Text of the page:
More pupils, less funds spell overcrowding Problem is worst at lower levels

November 12, 1992|By Sherry Joe | Sherry Joe,Staff Writer

Kindergarten and elementary science and social studies classes are among those hit hard by overcrowding this fall as the county schools struggle with budget cuts while welcoming 1,300 new students.

A report on class sizes will go to the school board at its meeting today.

Last year, kindergarten classes at six schools exceeded the limit of 22 pupils for each teacher. This year 10 schools face that situation, with classes receiving three to seven additional students, school officials say.

Elementary schools are undergoing a "pretty explosive growth," said Edward E. Alexander, instructional director of elementary schools.

He attributed the larger class sizes to an increase in the number of students and a 50 percent reduction in the funding for hiring additional teachers, if needed, once classes start.

Mr. Alexander said that although he was allowed to hire five additional teachers, he really needed 11.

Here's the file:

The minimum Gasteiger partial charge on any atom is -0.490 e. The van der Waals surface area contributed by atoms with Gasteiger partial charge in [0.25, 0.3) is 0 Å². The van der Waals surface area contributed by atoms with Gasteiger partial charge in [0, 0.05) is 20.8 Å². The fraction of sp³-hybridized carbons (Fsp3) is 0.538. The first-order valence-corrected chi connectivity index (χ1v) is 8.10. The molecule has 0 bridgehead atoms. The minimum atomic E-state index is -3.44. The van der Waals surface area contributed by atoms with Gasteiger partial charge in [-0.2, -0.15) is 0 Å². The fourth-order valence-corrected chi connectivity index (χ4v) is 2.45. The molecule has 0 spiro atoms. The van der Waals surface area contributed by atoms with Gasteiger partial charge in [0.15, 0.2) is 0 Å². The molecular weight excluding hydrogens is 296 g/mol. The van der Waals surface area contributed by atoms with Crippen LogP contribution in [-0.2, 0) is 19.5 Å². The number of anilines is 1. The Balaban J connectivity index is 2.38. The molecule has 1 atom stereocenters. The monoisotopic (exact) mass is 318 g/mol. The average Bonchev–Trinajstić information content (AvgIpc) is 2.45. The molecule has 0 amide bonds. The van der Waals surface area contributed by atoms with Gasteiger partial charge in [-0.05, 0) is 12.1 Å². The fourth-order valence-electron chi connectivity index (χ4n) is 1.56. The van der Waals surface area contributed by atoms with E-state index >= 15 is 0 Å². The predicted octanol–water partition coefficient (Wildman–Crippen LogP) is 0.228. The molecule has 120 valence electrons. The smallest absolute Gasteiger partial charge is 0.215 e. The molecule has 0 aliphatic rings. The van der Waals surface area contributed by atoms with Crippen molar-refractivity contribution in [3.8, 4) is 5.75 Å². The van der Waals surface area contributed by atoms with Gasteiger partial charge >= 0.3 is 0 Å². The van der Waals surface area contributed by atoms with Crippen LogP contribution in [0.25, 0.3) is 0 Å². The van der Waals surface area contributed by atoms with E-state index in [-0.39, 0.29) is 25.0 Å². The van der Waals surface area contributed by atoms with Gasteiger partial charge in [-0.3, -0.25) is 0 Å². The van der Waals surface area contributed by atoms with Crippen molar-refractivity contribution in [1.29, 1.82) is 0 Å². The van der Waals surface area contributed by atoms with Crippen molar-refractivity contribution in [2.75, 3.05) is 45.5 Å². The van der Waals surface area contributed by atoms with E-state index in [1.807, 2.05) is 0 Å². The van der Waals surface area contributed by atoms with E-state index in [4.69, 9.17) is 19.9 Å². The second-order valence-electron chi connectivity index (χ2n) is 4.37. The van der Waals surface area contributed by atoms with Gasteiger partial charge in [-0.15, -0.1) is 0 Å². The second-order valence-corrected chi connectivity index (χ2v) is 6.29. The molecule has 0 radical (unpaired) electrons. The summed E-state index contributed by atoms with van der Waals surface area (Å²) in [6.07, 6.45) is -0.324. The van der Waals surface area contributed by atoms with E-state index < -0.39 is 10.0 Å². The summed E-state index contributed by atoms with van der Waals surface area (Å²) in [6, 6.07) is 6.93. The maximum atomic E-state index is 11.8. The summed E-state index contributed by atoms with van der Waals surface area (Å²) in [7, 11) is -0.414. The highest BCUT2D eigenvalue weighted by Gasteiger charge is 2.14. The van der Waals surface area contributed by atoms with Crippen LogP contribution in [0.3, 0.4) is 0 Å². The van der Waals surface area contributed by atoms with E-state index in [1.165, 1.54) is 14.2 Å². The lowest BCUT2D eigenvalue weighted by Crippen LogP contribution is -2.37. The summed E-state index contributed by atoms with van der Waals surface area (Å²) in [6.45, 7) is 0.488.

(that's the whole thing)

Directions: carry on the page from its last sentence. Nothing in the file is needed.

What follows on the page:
"The County Council and school board have said, 'Read our lips: We don't have the money to hire additional staff,' " Mr. Alexander said. "We'll just have to live with larger class sizes."

School officials say the maximum number of pupils for each teacher should be 25-to-1 in grades one through five, 20.5-to-1 in middle schools, and 23.5-to-1 in high schools.

Average class sizes in grades one through 12 generally fall within the guidelines, according to the reports.

But a report by Superintendent Michael E. Hickey shows that the number of elementary social studies classes with 30 to 34 students has increased nearly 300 percent. The number of science classes with up to 34 students has increased 250 percent over last year.

The reports also noted that more middle school students are competing for fewer teachers in physical education, art, music, home economics, industrial arts and health. Thirteen classes have as many as 36 to 40 students; last year, only three classes were in that category.

Average class sizes increased in five high schools, and seven of nine curriculum areas showed an increase in class size.

Class sizes in county high schools increased to an average of 24 students per class, compared with 23.5 last year.

The county schools enrolled 32,756 students as of Sept. 30.

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